Mr. Roof is America's #1 Rated Roofing Company and the Largest Residential Roofing Contractor.

America’s #1 Roofer

(800) 884-9760

Buyers Guide: Types of Blinds for Windows

The window treatments you choose can make a vast difference in the overall look and functionality of your windows. Window blinds use slat systems (louvers) to control how much or how little light the window lets in. Blinds are a popular option for light control, with more than half of homeowners choosing them over other window coverings. The increase in demand for blinds over the years has led to innovations in the types and styles homeowners have to choose from. The question is: which type of blinds do you want?

If you’re in the market for new  blinds, you have a major decision to make. Investing in the correct blind type, material, size, and style for your home and preferences takes knowing what’s available and what will be best for your home. Virtually hundreds of different blinds exist today. Some are more popular than others. Use this in-depth Buyers Guide, put together by the window pros at Mr. Roof, to find the perfect window blinds for you.

Window Blinds vs. Other Window Treatments
Blinds Styles

Before you dive into the wonderful world of window blinds, learn the difference between window blinds and other types of window treatments. Blinds are a tried-and-true window treatment that started centuries ago. They use slats, a corded “ladder” to operate the blinds up and down, and a wand that swivels to open and close the slats. Blinds come in a variety of materials and types. Blinds aren’t your only choice if you’re looking for ways to control the amount of light and heat from your windows, though.

Another common choice is window shades. Shades use one single piece of material instead of multiple slats. Like blinds, shades come in many different materials and types. You can only adjust shades up and down, while you can adjust blinds up and down and side to side. Shutters are also a good choice. Shutters also use multiple slats, like blinds, but they do not open up and down. Many people combine blinds with other types of window treatments, such as curtains, for further control, protection, and aesthetic appeal.

Installing blinds can give you convenience, energy savings, light control, UV ray protection, privacy, and a better-looking home. They are versatile and attractive window coverings that can match any home design and décor. If you know you want to fit your windows with brand-new blinds, you’ll need to shop smart. The main decision involves the type of blinds you’d like. You can decide other features, such as color, once you’ve chosen the type. The more you know about types of blinds for windows, the easier shopping will be.

Light-Filtering vs. Room-Darkening Blinds

Before we get into the many different window blind types, learn the difference between these two major categories: light-filtering and room-darkening. Light-filtering blinds aim to control light while still letting it into a room. They are ideal in sitting rooms, living rooms, and kitchens where homeowners want to let in natural light while still having control over when and how much comes in. Room-darkening blinds are more appropriate in bedrooms, movie rooms, and other areas where the homeowner wants to block out light completely.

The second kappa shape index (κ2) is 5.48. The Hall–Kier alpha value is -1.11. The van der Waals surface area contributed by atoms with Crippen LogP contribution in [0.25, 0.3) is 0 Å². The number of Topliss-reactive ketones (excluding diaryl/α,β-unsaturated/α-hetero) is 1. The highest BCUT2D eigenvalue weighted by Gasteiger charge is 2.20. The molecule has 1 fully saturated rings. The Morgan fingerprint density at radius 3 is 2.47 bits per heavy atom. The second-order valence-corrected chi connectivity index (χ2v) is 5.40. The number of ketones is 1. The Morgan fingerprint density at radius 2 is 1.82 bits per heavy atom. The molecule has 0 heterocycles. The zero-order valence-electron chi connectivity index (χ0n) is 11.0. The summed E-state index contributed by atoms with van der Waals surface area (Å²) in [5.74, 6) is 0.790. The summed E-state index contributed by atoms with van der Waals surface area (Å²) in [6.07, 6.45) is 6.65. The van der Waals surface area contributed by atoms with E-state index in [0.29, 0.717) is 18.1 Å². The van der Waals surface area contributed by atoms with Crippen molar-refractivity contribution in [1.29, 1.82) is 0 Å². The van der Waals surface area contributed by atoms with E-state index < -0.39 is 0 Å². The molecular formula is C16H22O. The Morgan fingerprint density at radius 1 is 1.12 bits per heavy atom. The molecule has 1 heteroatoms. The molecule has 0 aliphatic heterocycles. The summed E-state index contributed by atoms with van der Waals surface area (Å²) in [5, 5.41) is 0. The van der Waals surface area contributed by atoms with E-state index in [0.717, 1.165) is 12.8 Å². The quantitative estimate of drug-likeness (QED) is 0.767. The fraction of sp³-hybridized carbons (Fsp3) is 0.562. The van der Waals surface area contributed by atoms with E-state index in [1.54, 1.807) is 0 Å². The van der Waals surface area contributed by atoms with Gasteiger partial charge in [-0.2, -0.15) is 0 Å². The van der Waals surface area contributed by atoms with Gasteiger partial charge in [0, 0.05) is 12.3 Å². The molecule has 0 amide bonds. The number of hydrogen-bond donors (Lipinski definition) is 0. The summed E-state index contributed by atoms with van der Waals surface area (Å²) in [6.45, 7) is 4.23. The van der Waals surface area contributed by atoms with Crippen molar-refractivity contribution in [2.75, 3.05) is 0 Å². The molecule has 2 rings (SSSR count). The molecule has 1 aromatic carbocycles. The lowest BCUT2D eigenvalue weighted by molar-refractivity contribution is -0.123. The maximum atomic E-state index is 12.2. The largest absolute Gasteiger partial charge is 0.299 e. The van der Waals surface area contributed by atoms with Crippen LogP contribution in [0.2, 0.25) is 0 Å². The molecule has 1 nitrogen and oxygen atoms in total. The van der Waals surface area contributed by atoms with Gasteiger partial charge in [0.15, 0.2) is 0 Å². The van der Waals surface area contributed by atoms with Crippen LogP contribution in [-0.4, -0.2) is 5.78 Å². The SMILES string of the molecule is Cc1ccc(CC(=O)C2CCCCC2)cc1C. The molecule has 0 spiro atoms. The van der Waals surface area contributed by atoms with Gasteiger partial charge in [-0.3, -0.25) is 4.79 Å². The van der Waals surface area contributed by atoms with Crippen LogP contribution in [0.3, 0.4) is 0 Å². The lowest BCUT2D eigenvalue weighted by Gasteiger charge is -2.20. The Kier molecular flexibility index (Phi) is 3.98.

Room-darkening window coverings more often take the form of shades rather than blinds. This is because the single piece of material can block out sunlight more effectively than multiple slats. If you want to block out sunlight completely, blinds might not be the right choice for you. They are a great option, however, if you want to make the most use of natural light from your windows.

Venetian Blinds
Venetian Blinds Styles

Venetian blinds are the most popular and common style. They have traditional horizontal slats that rely on a rope system (either string or strips of cloth) to operate the slats. When someone pulls the string to raise Venetian blinds, the bottommost slat is pressed into the one above it, and so on. It uses a tilt rod to adjust the slats for light and privacy. Venetian blinds are versatile and go great in all rooms.

Mini Blinds and Micro Blinds

Mini blinds hit the market in the 1950s. They have slats with smaller-than-average widths. The slats on mini blinds are generally about one inch thick, while other blinds range from one to a few inches thick. They operate like Venetian blinds, opening from the bottom as well as the ability to open and close each individual slat.

Mini blinds come in all different materials and colors. The smaller slats of mini blinds can make the outdoors more visible when cracked. Micro blinds are even smaller versions of mini blinds. The slats on micro blinds are about half an inch thick, making them half the size of mini blinds. Micro blinds have the thinnest slats available.

Vertical Blinds

Unlike Venetian blinds, vertical blinds have slats that run vertically, or top to bottom. They use vertical strips of material or fabric the user can tilt in and out, like Venetian blinds. The wand on vertical blinds pulls them open from left to right as well as operates the louvers. Vertical blinds are most common to cover sliding glass doors or tall windows. Since vertical blinds don’t depend on a string ladder system, it’s possible to replace just one slat instead of needing to replace the entire unit.